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⚛️✌️ Part 2/3 - Beginners guide to React Renderers. How to build your own renderer from scratch?

October 22, 2018


This is the continuation of the post here: ⚛️👆 Part 1/3 - Beginners guide to React Renderers. How to build your own renderer from scratch?. I would strongly recommend reading Part 1 before. This part will cover the initial render phase of the renderer.


HostConfig

Recap: Renderers are required to implement all the necessary platform specfic functions inside the HostConfig. Our HostConfig looks like this at the moment.

const HostConfig = {
  //TODO We will specify all required methods here
}

From the source code of react-reconciler, we find the complete list of methods in hostConfig as follows:

HostConfig.getPublicInstance
HostConfig.getRootHostContext
HostConfig.getChildHostContext
HostConfig.prepareForCommit
HostConfig.resetAfterCommit
HostConfig.createInstance
HostConfig.appendInitialChild
HostConfig.finalizeInitialChildren
HostConfig.prepareUpdate
HostConfig.shouldSetTextContent
HostConfig.shouldDeprioritizeSubtree
HostConfig.createTextInstance
HostConfig.scheduleDeferredCallback
HostConfig.cancelDeferredCallback
HostConfig.setTimeout
HostConfig.clearTimeout
HostConfig.noTimeout
HostConfig.now
HostConfig.isPrimaryRenderer
HostConfig.supportsMutation
HostConfig.supportsPersistence
HostConfig.supportsHydration
// -------------------
//      Mutation
//     (optional)
// -------------------
HostConfig.appendChild
HostConfig.appendChildToContainer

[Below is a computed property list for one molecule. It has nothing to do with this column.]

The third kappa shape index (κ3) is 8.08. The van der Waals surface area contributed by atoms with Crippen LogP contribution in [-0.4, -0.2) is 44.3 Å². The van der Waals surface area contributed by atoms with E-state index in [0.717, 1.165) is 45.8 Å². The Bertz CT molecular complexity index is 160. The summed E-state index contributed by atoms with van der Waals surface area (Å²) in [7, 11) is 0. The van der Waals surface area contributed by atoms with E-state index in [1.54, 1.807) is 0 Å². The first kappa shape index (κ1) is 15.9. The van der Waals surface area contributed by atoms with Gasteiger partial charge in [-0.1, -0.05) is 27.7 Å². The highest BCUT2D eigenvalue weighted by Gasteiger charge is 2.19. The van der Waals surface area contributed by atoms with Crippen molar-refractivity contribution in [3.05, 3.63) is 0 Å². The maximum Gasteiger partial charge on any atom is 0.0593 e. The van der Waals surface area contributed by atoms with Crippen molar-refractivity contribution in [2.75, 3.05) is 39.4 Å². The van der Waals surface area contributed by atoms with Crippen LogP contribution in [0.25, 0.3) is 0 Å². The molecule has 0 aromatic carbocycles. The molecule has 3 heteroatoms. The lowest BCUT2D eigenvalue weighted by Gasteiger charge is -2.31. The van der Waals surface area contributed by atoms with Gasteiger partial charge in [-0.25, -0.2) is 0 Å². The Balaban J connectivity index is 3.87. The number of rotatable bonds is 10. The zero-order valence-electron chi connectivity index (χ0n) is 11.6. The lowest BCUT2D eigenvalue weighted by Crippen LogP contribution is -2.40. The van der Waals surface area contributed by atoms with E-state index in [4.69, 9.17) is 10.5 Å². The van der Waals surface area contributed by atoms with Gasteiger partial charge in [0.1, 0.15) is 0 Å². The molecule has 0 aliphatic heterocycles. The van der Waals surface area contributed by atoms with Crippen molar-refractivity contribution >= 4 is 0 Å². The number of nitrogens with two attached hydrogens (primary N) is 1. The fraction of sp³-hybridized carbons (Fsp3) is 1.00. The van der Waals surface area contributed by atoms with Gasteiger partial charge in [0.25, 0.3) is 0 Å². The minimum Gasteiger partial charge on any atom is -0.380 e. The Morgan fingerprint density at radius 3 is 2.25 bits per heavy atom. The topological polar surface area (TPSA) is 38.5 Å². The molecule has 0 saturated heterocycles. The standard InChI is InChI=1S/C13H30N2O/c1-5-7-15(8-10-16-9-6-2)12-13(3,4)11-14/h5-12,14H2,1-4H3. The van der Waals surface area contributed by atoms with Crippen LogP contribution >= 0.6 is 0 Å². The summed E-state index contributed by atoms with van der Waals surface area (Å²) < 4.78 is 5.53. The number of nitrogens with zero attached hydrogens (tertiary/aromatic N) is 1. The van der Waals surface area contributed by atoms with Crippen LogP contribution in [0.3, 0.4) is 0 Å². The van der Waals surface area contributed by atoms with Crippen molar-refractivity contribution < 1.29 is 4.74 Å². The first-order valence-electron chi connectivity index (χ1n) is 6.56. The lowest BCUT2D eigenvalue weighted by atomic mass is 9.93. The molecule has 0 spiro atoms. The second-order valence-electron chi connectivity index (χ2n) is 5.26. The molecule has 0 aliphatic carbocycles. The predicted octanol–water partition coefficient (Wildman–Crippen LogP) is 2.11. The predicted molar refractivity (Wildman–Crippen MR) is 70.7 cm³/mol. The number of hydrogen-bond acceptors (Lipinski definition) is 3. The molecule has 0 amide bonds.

HostConfig.commitTextUpdate
HostConfig.commitMount
HostConfig.commitUpdate
HostConfig.insertBefore
HostConfig.insertInContainerBefore
HostConfig.removeChild
HostConfig.removeChildFromContainer
HostConfig.resetTextContent
HostConfig.hideInstance
HostConfig.hideTextInstance
HostConfig.unhideInstance
HostConfig.unhideTextInstance
// -------------------
//     Persistence
//     (optional)
// -------------------
HostConfig.cloneInstance
HostConfig.createContainerChildSet
HostConfig.appendChildToContainerChildSet
HostConfig.finalizeContainerChildren
HostConfig.replaceContainerChildren
HostConfig.cloneHiddenInstance
HostConfig.cloneUnhiddenInstance
HostConfig.createHiddenTextInstance
// -------------------
//     Hydration
//     (optional)
// -------------------
HostConfig.canHydrateInstance
HostConfig.canHydrateTextInstance
HostConfig.getNextHydratableSibling
HostConfig.getFirstHydratableChild
HostConfig.hydrateInstance
HostConfig.hydrateTextInstance
HostConfig.didNotMatchHydratedContainerTextInstance
HostConfig.didNotMatchHydratedTextInstance
HostConfig.didNotHydrateContainerInstance
HostConfig.didNotHydrateInstance
HostConfig.didNotFindHydratableContainerInstance
HostConfig.didNotFindHydratableContainerTextInstance
HostConfig.didNotFindHydratableInstance
HostConfig.didNotFindHydratableTextInstance

🤬Now, that looks like too much work 🤯. Fortunately, we only need to implement few of those functions to get the renderer up and running.🕺🏻👻
shocked meme